I asked a teen recently if she would consider herself a distracted driver. Without any hesitation she shook her head, "Oh, yes!" Her honesty surprised me. We were discussing her concussion sustained when she was driving while texting and hit a tree.
I asked a teen recently if she would consider herself a distracted driver. Without any hesitation she shook her head, "Oh, yes!" Her honesty surprised me. We were discussing her concussion sustained when she was driving while texting and hit a tree. April is Distracted Driver Awareness Month. Distracted driving and public health, what do you know? T or F?
1. 18 percent of all injury crashes involve a distracted driver.
2. Texting increases crash risk 10 fold.
3. Hands-free devices decrease crash risk.
There are many forms of distracted driving including personal grooming, tending to pets, mediating arguments among kids and use of mobile devices. These involve three aspects of distraction: manual (taking one’s hands off of the wheel), visual (taking one’s eyes off of the road and cognitive (taking one’s brain off of the task of driving). About one in five motor vehicle accidents involve a distracted driver. In 2011 3,331 were killed and over 387,000 injured as a result of distracted drivers.
The relationship between cell phone use and crashes is under scrutiny. In 1993 about 10 percent of the population had access to a cellular telephone. Today it is closer to 95 percent. It is estimated that at any given time almost 800,000 drivers are using a cell phone. Drivers who are talking on the telephone are 4 times more likely to crash than those who are not. Hands-free devices are not safer. The area of the brain responsible for processing visual information, critical for driving, gets overloaded with information and cannot function efficiently. Before we know it the car crosses the center line, or hits a tree.
Highway safety experts generally point out that our perception of our individual driving skills is not borne out of performance, but hubris. So it is not surprising that in a recent study 63 percent of respondents acknowledged that driving while using a cell phone is a threat to their health and safety but 70 percent of them reported that they had used a cell phone in the prior 30 days. "I know what I’m doing. Those other drivers don’t." Texting is especially risky because it involves manual, visual and cognitive distraction.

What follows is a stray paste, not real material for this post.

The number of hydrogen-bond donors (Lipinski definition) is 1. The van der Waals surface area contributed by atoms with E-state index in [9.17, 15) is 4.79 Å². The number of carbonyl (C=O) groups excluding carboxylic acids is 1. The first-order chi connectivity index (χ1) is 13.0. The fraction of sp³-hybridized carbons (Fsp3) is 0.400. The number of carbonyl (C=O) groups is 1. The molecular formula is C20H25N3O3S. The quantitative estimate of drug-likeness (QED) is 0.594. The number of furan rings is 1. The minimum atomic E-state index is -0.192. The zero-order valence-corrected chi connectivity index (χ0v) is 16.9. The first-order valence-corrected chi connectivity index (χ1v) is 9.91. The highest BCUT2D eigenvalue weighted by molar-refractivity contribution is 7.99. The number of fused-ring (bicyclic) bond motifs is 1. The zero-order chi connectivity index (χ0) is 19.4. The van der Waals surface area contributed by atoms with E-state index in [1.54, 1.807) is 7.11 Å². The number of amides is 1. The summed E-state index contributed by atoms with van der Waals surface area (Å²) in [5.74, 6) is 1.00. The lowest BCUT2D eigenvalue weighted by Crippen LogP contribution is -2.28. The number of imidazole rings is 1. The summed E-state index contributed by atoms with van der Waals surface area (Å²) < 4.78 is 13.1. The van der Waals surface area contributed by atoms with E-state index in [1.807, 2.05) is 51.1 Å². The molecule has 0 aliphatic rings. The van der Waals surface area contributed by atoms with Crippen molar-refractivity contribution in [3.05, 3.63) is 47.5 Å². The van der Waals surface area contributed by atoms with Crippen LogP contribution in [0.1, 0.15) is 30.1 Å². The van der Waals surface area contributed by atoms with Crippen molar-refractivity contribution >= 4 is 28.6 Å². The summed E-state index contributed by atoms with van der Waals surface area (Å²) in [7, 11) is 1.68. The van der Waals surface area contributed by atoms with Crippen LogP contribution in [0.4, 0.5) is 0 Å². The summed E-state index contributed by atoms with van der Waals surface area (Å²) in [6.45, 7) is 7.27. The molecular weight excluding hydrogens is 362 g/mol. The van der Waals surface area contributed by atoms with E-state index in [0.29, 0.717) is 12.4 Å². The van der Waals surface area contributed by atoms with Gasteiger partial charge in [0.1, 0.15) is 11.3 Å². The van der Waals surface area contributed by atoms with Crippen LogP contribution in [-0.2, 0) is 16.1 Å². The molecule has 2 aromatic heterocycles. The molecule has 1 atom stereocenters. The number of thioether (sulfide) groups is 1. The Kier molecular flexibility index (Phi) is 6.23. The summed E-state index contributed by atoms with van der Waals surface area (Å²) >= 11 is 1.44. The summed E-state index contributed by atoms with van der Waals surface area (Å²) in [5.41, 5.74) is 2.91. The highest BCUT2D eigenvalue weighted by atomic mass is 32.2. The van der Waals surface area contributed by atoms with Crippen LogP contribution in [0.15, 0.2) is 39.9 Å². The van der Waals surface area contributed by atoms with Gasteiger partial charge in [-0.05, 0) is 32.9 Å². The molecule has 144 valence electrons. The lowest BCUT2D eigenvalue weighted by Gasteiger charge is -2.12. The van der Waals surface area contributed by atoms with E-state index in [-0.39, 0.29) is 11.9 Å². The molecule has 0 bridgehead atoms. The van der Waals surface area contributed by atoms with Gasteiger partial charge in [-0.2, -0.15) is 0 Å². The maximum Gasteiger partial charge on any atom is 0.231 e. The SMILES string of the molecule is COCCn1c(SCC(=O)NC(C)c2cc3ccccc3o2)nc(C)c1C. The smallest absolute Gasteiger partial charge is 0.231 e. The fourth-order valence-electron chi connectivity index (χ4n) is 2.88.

Those under age 20 are the greatest offenders. Having grown up with the technology, they are very comfortable with the devices, believe they are good drivers and don’t hesitate to mix the two. Talking and texting seem natural to them. What most don’t understand is that their risk of a crash increases 23 fold when they drive and text. At 55 mph a car can travel the length of a football field in the time it takes to type the average text, 4.6 seconds. That is 300 yards without a focused driver.
There is technology which disengages cell phones when vehicles move. This is becoming more popular with parents. Teens will balk at this technology. They can add it to the long list of things they already hate like curfew and homework. And walking. Distraction.gov has great information and a pledge for teen drivers.
Page 2 of 2 - Some states and municipalities have implemented laws making it illegal to operate a vehicle while using a cellular phone. Some laws allow police officers to check cell phone records to determine if drivers have been texting or talking in the time immediately prior or during a motor vehicle accident. "I didn’t." "I never." Busted.
True story. I just can’t make this up. The other day, while riding a horse, a local equestrian was texting. The horse got spooked and ran into the side of a barn before the rider could react. She is recovering, as is the horse. Thank goodness what she was driving didn’t have an engine.
Answers: 1. T ; 2. F ; 3. F.
Dr. Lori Boyajian-O’Neill can be contacted at email@example.com.